NEW: RI Awarded Employment Opportunities Grant
Tuesday, January 24, 2012
The Rhode Island Department of Behavioral Healthcare, Developmental Disabilities and Hospitals (BHDDH) is one of only nine states that has received an Employment Development Initiative (EDI) grant, for fiscal year 2012, from the Substance Abuse and Mental Health Services Administration (SAMHSA).
Created by SAMHSA and its Center for Mental Health Services (CMHS), the initiative is designed to assist states with implementing activities to increase employment opportunities for individuals with mental health and/or substance use issues.
“This substantial grant will assist BHDDH in its important efforts to provide job opportunities and recovery services for Rhode Islanders with behavioral health issues,” Governor Chafee said. “I applaud the agency for its positive work in this area and am confident this grant will be put to good use on behalf of the Rhode Islanders who depend on BHDDH.”
“This grant will support BHDDH’s job development strategy for individuals with behavioral health issues,” says Craig Stenning, Director of BHDDH. “Our innovative approach will be to develop and combine SAMHSA’s evidence-based practice of Individual Placement and Support with certified peer wellness coaches to create employment opportunities for those served in the public behavioral health and recovery support systems.”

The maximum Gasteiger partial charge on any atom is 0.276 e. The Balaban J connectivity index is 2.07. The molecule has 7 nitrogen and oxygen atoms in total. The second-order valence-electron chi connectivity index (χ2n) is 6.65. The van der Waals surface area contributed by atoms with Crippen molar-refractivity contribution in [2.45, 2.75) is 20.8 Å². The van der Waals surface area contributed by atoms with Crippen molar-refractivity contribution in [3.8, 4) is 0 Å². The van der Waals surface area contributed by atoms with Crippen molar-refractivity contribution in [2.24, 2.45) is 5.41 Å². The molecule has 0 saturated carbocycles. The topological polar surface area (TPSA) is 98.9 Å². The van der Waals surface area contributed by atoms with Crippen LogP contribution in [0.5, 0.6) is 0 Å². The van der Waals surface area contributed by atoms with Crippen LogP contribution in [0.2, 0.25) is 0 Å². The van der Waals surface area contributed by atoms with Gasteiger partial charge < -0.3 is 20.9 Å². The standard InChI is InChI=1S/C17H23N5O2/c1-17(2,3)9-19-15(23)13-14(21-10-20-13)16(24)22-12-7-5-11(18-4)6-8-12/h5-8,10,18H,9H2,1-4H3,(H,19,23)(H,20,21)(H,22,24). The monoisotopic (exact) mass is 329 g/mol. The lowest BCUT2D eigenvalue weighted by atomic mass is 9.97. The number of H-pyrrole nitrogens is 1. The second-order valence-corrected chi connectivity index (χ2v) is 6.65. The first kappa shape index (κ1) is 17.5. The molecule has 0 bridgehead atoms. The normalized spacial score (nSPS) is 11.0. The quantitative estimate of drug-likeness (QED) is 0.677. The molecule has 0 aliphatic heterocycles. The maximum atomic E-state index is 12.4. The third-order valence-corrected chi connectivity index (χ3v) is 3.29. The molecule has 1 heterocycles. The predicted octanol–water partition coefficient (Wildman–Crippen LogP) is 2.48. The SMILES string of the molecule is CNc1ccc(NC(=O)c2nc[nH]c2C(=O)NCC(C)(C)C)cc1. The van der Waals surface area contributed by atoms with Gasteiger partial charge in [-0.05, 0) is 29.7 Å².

Employment is a critical part of recovery for this population. As with any individual, employment results in increased self-esteem, self-worth and independence which lead to a better quality of life. The peer wellness coaches will specialize in employment-related services and work under the supervision of an employment specialist.
For those with mental health issues, employment support services will be provided at the Hillsgrove House in Warwick and the Harbor House in Providence. Individuals with substance use disorders will receive services at the Anchor Recovery Center in Pawtucket.
The $103,000 grant covers one year. Goals for this grant include continued expansion of existing resources and services in order to transform the culture to a recovery-oriented system of care and to use this approach to establish a foundation for successful employment outcomes that can be replicated state-wide. An additional goal is to have at least 40 individuals employed by the end of the one-year period.
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